Stephen Cleeve: Good on the pitch... not so good off it

King's Lynn's new manager Tommy Widdrington

Tommy Widdrington's argument fell on deaf ears with the FA - Credit: Ian Burt

It has been a good week to be a King’s Lynn Town fan.

Firstly, Weymouth were dispatched 3-0 at The Walks last Saturday and then we battled for our lives at our first ever encounter with Grimsby at Blundell Park, and the players were rewarded with a priceless point for their efforts in a goalless encounter, that was anything but drab.

Both games were refereed well. However, previous refereeing decisions were remembered this week when the club and manager Tommy Widdrington, had to defend charges that came about due to Mr Lloyd Wood wrongly awarding a penalty in injury time at Roots Hall which cost us a point.

Tommy’s case was up first, and proceedings were held virtually. I was kindly allowed to listen in as an observer and I felt that Tommy did an excellent job in answering the misconduct charges that were laid at his door. There were two charges, one about language, that was flatly denied, and another about an empty gel packet being launched into the air, which was admitted, although Tommy disagreed on the intent of this airborne missile.

Tommy was representing himself, although the FA had, as is standard FA practice, legal counsel to prosecute and put over their side of the case. 

Readers will know that last week the match assessor agreed with the football club that the incident should not have produced a penalty and instructions would be passed onto the referee Lloyd Wood and my hope was that at the very least he would learn from his actions so that no other club had to suffer again from similar decisions.

Tommy asked Mr Lloyd Wood that on reflection and having looked back at the incident, with hindsight did he still feel that it was a penalty?  Mr Wood said that it was and that he made the correct decision.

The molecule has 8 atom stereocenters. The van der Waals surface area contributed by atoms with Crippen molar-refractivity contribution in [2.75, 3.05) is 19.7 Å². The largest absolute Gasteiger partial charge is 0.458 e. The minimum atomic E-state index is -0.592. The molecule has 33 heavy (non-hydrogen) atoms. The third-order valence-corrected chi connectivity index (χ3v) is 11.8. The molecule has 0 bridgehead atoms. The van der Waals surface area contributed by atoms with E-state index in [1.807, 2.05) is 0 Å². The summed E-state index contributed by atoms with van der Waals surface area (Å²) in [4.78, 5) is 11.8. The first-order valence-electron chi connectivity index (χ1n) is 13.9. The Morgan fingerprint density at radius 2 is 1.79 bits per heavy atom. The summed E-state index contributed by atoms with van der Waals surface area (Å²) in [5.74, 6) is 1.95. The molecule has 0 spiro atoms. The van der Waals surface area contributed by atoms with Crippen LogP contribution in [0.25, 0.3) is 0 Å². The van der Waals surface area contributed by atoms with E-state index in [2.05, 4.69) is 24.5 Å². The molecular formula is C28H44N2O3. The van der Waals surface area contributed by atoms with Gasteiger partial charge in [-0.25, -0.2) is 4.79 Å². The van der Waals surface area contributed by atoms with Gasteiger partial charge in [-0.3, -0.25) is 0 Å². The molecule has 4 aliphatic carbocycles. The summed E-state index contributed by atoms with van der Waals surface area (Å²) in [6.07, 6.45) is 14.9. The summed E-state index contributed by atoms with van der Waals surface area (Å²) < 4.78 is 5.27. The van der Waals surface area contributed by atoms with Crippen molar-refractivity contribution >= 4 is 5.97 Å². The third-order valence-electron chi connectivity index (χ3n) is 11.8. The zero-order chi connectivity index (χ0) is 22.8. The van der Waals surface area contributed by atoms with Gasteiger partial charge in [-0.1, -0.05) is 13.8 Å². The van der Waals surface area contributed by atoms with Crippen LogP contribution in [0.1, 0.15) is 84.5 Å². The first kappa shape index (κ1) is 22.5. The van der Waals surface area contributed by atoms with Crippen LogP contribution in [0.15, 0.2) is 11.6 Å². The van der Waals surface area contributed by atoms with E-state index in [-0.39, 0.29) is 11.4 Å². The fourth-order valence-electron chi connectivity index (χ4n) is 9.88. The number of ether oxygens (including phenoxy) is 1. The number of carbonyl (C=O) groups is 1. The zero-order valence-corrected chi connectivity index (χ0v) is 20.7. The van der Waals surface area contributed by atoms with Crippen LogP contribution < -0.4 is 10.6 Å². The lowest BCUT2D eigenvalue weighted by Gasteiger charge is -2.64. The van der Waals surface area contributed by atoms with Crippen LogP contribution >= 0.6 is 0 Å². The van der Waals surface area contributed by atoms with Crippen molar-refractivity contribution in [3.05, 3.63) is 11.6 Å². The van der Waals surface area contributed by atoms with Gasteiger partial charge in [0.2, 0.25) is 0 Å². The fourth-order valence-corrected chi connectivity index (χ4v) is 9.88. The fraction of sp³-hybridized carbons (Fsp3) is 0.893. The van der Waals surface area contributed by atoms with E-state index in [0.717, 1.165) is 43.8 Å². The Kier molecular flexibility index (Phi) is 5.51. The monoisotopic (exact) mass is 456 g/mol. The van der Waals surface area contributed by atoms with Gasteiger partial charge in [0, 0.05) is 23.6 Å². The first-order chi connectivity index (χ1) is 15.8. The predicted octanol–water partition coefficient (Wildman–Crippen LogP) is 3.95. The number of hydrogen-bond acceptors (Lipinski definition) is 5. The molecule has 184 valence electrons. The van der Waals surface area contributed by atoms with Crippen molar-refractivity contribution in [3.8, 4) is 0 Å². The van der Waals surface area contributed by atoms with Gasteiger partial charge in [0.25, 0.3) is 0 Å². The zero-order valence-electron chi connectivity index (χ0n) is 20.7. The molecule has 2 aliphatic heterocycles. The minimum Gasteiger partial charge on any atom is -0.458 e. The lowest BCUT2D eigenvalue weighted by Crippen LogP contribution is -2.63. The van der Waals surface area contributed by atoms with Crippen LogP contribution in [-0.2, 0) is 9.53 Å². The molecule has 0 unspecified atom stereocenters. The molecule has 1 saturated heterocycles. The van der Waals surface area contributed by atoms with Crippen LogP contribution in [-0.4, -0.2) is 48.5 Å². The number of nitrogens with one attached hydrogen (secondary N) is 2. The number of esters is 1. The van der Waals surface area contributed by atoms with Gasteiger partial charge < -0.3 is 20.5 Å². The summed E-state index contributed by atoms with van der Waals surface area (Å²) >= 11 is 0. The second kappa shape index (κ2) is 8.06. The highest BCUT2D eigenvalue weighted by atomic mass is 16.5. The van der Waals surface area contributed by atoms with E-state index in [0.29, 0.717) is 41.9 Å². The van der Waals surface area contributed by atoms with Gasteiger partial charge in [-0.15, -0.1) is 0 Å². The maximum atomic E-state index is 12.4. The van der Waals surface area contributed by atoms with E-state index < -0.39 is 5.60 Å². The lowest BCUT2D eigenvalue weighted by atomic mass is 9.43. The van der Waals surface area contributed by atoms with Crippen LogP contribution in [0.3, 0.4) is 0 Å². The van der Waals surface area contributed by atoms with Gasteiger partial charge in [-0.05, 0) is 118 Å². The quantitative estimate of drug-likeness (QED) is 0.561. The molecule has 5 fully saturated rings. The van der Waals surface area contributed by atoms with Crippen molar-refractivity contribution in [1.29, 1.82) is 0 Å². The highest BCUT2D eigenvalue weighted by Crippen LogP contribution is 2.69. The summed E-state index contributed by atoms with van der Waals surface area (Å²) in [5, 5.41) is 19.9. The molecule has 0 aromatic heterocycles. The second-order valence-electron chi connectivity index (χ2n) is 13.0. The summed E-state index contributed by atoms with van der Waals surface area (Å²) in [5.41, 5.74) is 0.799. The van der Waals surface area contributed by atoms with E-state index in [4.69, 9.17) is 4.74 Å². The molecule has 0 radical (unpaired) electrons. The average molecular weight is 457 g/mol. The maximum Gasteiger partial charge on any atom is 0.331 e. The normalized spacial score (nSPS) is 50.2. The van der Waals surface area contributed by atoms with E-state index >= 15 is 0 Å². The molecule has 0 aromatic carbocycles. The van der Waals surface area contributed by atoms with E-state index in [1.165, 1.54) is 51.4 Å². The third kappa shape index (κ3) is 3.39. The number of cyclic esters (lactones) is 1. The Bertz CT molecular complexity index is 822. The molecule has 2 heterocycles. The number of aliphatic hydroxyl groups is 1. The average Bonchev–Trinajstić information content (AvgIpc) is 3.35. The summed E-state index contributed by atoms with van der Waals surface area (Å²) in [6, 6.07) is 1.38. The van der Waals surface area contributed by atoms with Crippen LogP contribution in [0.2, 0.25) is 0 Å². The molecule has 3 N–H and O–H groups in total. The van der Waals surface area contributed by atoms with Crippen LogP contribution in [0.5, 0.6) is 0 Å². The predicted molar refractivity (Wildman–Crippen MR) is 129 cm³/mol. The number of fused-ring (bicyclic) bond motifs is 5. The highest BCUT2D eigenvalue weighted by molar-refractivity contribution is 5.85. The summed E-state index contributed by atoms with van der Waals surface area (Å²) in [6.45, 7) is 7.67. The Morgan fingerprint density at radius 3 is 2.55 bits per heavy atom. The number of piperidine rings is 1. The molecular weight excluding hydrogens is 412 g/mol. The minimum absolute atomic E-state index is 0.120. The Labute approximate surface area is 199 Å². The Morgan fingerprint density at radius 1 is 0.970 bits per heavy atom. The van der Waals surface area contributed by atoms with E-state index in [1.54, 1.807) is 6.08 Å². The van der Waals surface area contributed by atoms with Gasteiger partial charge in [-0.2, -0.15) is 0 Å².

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Surely this must sum up the issues with refereeing and why some of us get frustrated; if ever there was a time to put your hand in the air and simply admit that you made the wrong call then surely this was it.  Mr Wood’s coach and the match assessor ruled against him, but the referee in question still thinks that he is right!

You will not be surprised to hear after reading the above that the panel found against Tommy and he has been fined and given a four-game touchline ban which comes into effect on Saturday.

The language issue makes little sense. The fourth official claimed that Tommy swore at him, and he did so loudly, but neither the referee, who is in electronic contact with the official, nor the assistant referee, who was a few feet away, heard it.

King's Lynn Town assistant manager Hugo Langton

Linnets' assistant manager Hugo Langton - Credit: Ian Burt

Hugo Langton, our assistant manager, gave evidence that Tommy never said the words that he was accused of saying, as did Mark Hughes, the first team coach. The panel had to decide who they believed, and they sided with the fourth official.  #

This did not come as a shock as other directors had told me that this is typically how it plays out. The case went on so long that the club’s own misconduct charge for failing to control its players has been delayed until Monday.